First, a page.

The One That Got Away

On Christmas Day, I returned to the garden.

It has been about a month since I have spent any real time there except to rake and do light cleanup.

That’s what happens when foster puppies come to call.

Little Daisy—now Gabby—was with us for a month. Arriving at only seven weeks, she had already been passed around and surrendered for the birth defect on her eye.

At 11 weeks, she was healthy and fat and strong enough for her surgery.

Her eye was removed as the hairy tissue had grown to cover nearly 90 percent of her cornea and was extending to her lower lid. She sees better now without the constant obstacle blocking her view. She recovered quickly and was home in time for Christmas—her new mama’s bundle of joy (and potty-obstinance!).

Happy life, little girl.

In Northern California, we don’t put the garden to bed for the winter as much as we tidy up.

There is still color and foliage to admire –

but work to be done.

When the blossoms fall, the bees finally retreat enough to find the source of the pesky Bermuda grass. The damp ground Is much more gracious about giving up the fugitives it harbors – abolishing all excuses. As the leaves shed, the structure of the garden comes into view. It’s time to start editing select trees and shrubs being careful to leave basal foliage growth protected against expected frost.

Time is measured by the passing seasons –

and the growth of foster pups.

Lily was one of this year’s foster puppies. One that I never wrote about. Not because she was not memorable – but because she was too much so.

People ask how my husband and I can foster puppies and never want to keep them. We had never been tempted. We see ourselves as a part of their journey. Their parting is bitter sweet but we are excited for their new families. Our house is full of doggie love and we know that keeping one might prevent us from helping more.

But Lily was different.

At eight weeks of age, she was found “stray” in a parking lot with a broken leg and taken to an area shelter. Thankfully, she came to us quickly in time to do surgery and save her leg. The photo I took upon her arrival is heartbreaking.

She recovered at our president’s home until she reached a point where she needed regular swim therapy to help rebuild the atrophied muscle around her still growing bones.

So she came home with us where we could swim her in our pool multiple times throughout the day.

We fell in love immediately.

She gained strength quickly. Too quickly. Before we knew it, she had been promised.

She is the one that got away.

Lily has an incredible mom and dad, and to be honest, a life more full of adventures than we could have provided. She could not be more loved and doted on. That is what we want for all of our foster babes.

Still, I keep her photo on my desktop. And when she came to visit this weekend, I was filled with joy and tears.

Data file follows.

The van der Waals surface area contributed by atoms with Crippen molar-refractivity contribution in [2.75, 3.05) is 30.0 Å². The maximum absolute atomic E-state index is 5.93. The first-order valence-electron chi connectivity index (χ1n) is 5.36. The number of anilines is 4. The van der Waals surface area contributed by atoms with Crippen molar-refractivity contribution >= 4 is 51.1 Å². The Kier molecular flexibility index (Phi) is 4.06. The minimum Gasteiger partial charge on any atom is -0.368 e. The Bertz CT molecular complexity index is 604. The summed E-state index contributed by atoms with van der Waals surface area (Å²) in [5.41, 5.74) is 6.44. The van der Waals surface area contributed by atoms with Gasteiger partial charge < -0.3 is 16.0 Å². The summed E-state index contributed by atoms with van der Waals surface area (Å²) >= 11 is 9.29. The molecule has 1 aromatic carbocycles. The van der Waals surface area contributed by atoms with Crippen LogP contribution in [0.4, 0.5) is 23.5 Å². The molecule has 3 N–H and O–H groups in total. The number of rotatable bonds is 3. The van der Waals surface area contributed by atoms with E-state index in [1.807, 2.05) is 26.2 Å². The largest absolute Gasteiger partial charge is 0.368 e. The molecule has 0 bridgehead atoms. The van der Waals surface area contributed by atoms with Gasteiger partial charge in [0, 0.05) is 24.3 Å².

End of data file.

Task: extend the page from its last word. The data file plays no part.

She is where she is supposed to be. And so am I. In the garden awaiting the next foster arrival.

All I want for Christmas?

I wasn’t exactly looking for a puppy for Christmas, but when one arrived about a week before, how could I not bring it home to foster?

Surrendered at 14 weeks, Leo is an adorable yellow Lab puppy. His people purchased him and figured out within a week’s time that they were not cut out for puppy raising. Having a really bad feeling about the breeder, they thankfully brought him to Homeward Bound instead of returning him. He checked in on Friday morning and was loaded into my car by Friday afternoon, headed for Camp Yogi. And then the fun began!

He took to my Yogi and Jackson immediately.

He slept in his crate through the night.
He went potty where he was supposed to.
And then my husband foolishly remarked: “He must be the easiest puppy we have had yet.”
Leo had played us well.

Shortly thereafter, Leo’s true personality came bursting through. He is one of the busiest, bounciest, flying-highest puppies we have every fostered.

https://vimeo.com/308028682

He turned on the gas stove; he stole things off the counter; when he couldn’t reach, he used Yogi as a ladder.
He had zoomies of epic proportion, and tantrums to match if they could not be exercised (exorcised?) out.

A tired puppy is a good puppy, and we were able to keep him tired enough to weather the hurricane –

until he went in for his neuter surgery and Doc said “no jumping or running for 10 days.”

I managed 48 hours before surrendering to his will.

Forewarned, the in-laws cancelled their Christmas visit and we prepared to spend the long holiday weekend playing, chasing, and keeping the house from burning down.
And then: a Christmas miracle…

‘Twas the night before Christmas, when all through the house
A creature was stirring, ‘beware’ said my spouse!
When out on the lawn there arose such a clatter,
I sprang to my feet to see what was the matter.
When what to my wondering eyes did appear,
But a miniature tornado on a barking, whirling, tear!
As leaves that before the wild hurricane fly,
When they meet with an obstacle, mount to the sky;
He was chubby and plump, a right crazy little elf,
And I laughed when I saw him, in spite of myself;

He cuddled and cooed, to a family he wooed,
And got himself adopted; he is truly quite shrewd!

And I heard him exclaim, ere he drove out of sight—
“Happy Christmas to all, and to all a good night!”

Merry Christmas, little Leo. You tested, tormented and exhausted me – and flat out stole my heart.
Happy life, little boy!

BE GOOD!!